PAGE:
NUTRTIONAL QUALITY OF GLYPHOSATE-INJURED BROWSE FOR MOOSE IN MAINE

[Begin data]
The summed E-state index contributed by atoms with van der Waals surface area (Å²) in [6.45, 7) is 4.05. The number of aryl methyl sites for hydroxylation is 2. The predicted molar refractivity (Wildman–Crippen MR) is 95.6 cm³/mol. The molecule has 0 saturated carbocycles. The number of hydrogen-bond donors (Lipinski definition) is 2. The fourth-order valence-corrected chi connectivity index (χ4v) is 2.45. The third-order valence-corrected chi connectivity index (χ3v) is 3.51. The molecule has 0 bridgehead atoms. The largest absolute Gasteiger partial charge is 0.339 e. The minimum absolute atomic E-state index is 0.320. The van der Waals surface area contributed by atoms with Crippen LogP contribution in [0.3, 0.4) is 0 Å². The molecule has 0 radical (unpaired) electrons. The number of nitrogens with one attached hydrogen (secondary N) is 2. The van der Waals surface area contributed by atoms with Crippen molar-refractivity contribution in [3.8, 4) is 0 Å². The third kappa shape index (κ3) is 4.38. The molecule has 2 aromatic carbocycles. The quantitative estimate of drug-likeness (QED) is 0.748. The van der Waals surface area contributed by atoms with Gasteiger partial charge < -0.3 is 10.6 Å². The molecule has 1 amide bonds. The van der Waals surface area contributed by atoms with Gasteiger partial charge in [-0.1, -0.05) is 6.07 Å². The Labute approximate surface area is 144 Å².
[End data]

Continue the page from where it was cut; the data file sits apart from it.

Live deciduous vegetation on regenerating clearcuts previously treated with the herbicide glyphosate frequently exhibits evidence of injury, which may affect the nutritional value of this vegetation for browsing herbivores such as moose. We compared the nutritional quality of glyphosate-injured and uninjured twigs (current annual growth) from red maple (Acer rubrum) and white birch (Betula papyrifera), two abundant and commonly used winter foods of moose in Maine, at 17 months posttreatment. For red maple, neutral and acid detergent fiber (NDF and ADF) concentrations were 18% less (P < 0.001), and lignin-cutin was 8% greater in injured than uninjured twigs. Predicted digestible dry matter (DDM) and digestible energy (DE) values were 7% greater (P = 0.003-0.014) in injured than uninjured twigs. Crude protein concentrations were low in red maple overall, but were greater (P < 0.001) in injured than uninjured twigs. In contrast, for paper birch, NDF and ADF concentrations were 6 and 8% greater (P = 0.002-0.011) and DDM and DE values were 8-11% less (P = 0.001-0.014) in injured than uninjured twigs. Lignin-cutin concentration was greater in injured than uninjured twigs. Crude protein content was not affected by injury (P = 0.97) in paper birch. Differences in the nature and magnitude of effects on nutritional quality for these two browse species demonstrates that there is not a generalized response to glyphosate injury. While measurable effects on nutritional quality of browse exist, absolute differences were generally small and may not represent important effects on diet quality of moose.
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